My husband took part in a drugs trial through the Glasgow Memory a clinic. We had all transport costs covered and we were travelling regularly from Dundee to Glasgow. I know that may be different as the trials are funded by the drugs companies. I would have thought reasonable travel costs would be covered.
Thanks Izzy - that's good to know.

I've chatted with hubby and he wants to sign-up - so that's what we've done now. Hopefully he'll find something he can take part in :)
 

Beate

Registered User
May 21, 2014
11,833
London
I have time and time again tried to get John to be accepted for research. They always ask for his MME score and as soon as they hear it, it's curtains down. Apparently only people in the early stages with a healthy score are any use for research. Then again, I don't fancy all the travel hoopla and tests for him anyway, it sounds like a lot of faff every time.
 

Izzy

Volunteer Moderator
Aug 31, 2003
60,426
Dundee
We got to that stage as well Beate. All of the trials at the Glasgow Memory Clinic had a minimum MMSE score.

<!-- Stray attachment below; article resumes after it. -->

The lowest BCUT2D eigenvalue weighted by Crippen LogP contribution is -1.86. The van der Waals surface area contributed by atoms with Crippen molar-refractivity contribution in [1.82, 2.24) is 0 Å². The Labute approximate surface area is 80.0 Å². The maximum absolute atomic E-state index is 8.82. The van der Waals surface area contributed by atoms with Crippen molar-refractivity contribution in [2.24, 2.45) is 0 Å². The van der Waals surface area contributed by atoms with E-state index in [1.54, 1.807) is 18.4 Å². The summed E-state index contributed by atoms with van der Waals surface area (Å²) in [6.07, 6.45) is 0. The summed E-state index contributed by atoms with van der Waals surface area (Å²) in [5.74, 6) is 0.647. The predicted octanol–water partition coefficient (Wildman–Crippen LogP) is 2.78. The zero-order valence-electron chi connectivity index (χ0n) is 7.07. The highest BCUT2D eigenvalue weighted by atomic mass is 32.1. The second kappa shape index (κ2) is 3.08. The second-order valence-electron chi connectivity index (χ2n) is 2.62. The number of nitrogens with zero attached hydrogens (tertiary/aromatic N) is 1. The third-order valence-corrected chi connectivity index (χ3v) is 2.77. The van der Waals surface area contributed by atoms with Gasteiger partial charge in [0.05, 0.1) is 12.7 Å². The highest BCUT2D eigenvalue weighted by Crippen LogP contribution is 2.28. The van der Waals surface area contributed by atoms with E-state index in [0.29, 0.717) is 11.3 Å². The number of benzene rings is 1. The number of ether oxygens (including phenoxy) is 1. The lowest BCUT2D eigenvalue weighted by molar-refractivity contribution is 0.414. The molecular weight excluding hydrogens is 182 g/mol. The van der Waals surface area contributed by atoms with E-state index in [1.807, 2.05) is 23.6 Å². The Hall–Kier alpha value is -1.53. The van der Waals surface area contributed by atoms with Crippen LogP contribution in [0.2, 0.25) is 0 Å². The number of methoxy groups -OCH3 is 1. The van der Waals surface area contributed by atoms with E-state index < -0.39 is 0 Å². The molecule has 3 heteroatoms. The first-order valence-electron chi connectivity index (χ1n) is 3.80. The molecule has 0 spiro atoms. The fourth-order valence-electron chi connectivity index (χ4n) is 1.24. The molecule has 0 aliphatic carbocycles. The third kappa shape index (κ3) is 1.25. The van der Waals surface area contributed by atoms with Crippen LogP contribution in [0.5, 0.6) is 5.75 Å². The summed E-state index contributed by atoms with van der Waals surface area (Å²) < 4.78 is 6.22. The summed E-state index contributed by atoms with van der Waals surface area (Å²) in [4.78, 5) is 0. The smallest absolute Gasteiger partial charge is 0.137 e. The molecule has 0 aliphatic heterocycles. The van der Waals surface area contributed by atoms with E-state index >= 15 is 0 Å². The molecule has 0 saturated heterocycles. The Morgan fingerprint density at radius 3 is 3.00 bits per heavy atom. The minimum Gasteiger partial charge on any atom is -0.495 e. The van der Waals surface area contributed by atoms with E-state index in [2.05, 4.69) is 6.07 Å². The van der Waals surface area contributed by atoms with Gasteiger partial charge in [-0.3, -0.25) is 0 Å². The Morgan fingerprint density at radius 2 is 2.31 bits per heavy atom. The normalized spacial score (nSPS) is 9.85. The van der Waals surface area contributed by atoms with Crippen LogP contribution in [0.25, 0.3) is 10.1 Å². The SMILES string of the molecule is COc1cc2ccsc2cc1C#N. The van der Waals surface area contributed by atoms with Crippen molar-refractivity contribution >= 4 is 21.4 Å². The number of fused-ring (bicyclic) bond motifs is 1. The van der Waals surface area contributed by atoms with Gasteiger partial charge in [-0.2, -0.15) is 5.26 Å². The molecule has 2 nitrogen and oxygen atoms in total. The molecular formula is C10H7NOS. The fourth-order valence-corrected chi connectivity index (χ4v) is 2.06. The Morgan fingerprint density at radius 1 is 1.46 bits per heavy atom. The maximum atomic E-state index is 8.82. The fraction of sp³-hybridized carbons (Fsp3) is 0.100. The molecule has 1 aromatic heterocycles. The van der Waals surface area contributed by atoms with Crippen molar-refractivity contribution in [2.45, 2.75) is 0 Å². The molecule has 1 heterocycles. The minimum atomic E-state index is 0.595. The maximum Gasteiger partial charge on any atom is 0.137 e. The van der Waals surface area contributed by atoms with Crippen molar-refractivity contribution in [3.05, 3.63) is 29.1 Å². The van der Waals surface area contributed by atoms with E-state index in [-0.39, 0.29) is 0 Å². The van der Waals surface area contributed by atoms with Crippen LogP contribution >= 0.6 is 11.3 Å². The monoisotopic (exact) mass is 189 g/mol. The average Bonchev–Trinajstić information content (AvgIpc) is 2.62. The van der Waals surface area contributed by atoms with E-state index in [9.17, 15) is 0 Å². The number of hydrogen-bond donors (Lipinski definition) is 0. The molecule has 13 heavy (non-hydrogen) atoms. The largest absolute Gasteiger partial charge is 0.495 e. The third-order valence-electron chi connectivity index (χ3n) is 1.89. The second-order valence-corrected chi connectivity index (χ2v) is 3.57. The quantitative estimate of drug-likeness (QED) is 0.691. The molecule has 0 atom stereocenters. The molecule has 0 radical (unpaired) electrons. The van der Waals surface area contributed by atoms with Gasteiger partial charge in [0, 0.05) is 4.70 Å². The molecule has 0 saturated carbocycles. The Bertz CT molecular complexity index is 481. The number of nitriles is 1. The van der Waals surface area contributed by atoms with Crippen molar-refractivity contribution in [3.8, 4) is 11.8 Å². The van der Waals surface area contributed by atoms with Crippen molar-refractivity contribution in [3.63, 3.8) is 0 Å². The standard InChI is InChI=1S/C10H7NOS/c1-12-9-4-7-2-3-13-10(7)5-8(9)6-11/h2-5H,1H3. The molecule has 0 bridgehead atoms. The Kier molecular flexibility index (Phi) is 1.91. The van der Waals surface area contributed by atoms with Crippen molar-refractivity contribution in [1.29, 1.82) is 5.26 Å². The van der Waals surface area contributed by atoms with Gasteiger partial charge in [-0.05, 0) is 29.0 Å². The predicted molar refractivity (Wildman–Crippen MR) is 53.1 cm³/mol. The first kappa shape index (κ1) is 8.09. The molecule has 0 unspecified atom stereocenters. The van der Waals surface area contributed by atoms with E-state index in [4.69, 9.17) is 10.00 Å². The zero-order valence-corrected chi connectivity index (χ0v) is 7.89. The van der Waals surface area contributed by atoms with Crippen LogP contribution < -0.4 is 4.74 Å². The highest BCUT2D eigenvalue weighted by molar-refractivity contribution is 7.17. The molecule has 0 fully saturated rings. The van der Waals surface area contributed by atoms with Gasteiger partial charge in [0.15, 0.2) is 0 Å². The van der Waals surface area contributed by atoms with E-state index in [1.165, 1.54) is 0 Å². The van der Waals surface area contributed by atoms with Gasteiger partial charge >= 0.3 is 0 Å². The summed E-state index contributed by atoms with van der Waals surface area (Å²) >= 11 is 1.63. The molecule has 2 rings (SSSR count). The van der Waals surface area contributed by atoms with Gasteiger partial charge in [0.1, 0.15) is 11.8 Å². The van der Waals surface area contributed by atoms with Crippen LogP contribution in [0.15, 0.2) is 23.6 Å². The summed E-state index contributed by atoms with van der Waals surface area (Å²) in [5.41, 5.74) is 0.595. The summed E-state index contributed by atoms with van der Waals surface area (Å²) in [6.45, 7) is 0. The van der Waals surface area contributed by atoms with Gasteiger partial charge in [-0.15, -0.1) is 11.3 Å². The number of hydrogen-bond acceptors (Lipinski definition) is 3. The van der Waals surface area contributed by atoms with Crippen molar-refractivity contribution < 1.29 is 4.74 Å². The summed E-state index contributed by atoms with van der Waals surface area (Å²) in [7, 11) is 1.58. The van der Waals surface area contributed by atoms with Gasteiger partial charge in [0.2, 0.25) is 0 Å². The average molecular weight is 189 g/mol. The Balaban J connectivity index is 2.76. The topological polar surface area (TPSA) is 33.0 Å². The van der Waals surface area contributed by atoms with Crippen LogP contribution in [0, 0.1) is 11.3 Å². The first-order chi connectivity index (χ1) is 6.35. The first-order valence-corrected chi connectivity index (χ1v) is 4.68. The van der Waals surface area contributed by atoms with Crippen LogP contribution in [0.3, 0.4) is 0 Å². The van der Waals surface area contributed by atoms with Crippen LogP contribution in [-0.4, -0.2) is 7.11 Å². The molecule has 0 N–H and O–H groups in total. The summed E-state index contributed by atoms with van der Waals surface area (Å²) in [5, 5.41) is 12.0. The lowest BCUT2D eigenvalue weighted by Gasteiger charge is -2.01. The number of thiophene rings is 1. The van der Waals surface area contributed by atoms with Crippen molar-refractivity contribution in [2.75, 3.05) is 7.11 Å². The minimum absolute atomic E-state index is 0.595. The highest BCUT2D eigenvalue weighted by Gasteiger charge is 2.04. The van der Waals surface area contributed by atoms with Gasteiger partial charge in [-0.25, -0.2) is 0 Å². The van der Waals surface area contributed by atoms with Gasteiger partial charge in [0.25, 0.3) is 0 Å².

Unhappy15

Registered User
Feb 7, 2015
130
We are in Herts and have a memory clinic appointment next week. I have to say in the last two years these appointments have been second to useless but I believe we have to attend as the medication prescription has to happen via the memory clinic. However, I went to an Forum last week where the official from the county council advised that a change is about to happen where we will be able to access the meds via the GP so I wait to see if this will be our last appointment at the memory clinic.
With regard to consultant appointments I have a written confirmation my husband will be seen annually by the consultant but we currently have no appointment and it was a year at the beginning of January since our last one. I intend to raise this when we visit the memory clinic.